There is a paucity of data in low-income countries pertaining to the incidence of foetal deaths, partially explained by the lack of designated health policies, programmes, and adequate surveillance platforms [9]. While a panoply of maternal and foetal factors are recognised for stillbirths, estimates on their importance in contributing to a fatal foetal outcome are based on theoretical constructs using mathematical modelling of prevalence estimates of “known” associated risk factors in the population [10]. However, these estimates usually lack accuracy, as data are poorly reported or not reported at all. The majority of foetal and early neonatal deaths are estimated to occur in South Asia and sub-Saharan Africa [11, 12]. Yet, in these regions, there is underreporting due to a lack of data repositories on neonatal mortality, stillbirth, miscarriage, and induced abortion. In general, foetal deaths are not routinely reported and included in essential population statistics of many low- and middle-income countries [13]. In Côte d’Ivoire, for example, more than 40% of deliveries occur outside a health facility, and hence, risk factors for fatal foetal outcomes remain to be thoroughly investigated [14]. Moreover, the often found preference for traditional birth assistance and non-facility-based deliveries, paired with reluctance towards the use of antenatal care, may put expectant mothers and their unborn babies at additional risks [15,16,17]. There is a pressing need for quality information regarding pregnancy-related morbidity and health system use in order to better understand risk factors of pregnancy complications, so that foetal and maternal death rates can be lowered [18].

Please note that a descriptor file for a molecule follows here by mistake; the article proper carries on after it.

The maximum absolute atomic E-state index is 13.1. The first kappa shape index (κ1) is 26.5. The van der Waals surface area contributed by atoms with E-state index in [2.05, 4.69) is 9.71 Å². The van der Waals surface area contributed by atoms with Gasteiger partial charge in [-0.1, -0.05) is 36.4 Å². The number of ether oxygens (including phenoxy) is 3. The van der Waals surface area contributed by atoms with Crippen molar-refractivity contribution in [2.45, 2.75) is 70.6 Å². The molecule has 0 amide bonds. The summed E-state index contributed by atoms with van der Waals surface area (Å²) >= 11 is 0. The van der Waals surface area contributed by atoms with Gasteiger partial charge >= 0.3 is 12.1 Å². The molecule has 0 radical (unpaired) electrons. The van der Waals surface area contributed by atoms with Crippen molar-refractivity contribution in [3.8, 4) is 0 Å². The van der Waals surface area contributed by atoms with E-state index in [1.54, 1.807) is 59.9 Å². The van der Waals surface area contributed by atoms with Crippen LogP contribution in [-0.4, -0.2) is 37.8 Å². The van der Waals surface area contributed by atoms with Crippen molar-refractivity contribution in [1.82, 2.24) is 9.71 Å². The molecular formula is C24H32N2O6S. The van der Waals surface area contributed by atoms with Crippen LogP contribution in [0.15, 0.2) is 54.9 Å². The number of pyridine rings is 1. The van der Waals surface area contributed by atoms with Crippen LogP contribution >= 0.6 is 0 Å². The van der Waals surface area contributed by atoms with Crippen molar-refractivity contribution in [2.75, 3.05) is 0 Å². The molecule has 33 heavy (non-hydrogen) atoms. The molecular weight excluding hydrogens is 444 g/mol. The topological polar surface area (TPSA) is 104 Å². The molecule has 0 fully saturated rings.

The Taabo health and demographic surveillance system (HDSS) in south-central Côte d’Ivoire – like other members of the International Network for the continuous Demographic Evaluation of Populations and their Health (INDEPTH) – documents pregnancy-related morbidity and other vital statistics in a distinct geographic region at the household level [19]. We investigated the most important pregnancy-related morbidities and factors associated with fatal foetal outcomes in the Taabo HDSS, including all pregnancies starting and ending between January 1, 2011 and December 31, 2014. Our findings, although not representative for the whole of Côte d’Ivoire, provide an evidence-base and allow for priority setting in order to improve maternal and neonatal health in rural areas of Côte d’Ivoire and elsewhere in sub-Saharan Africa.


Study area and design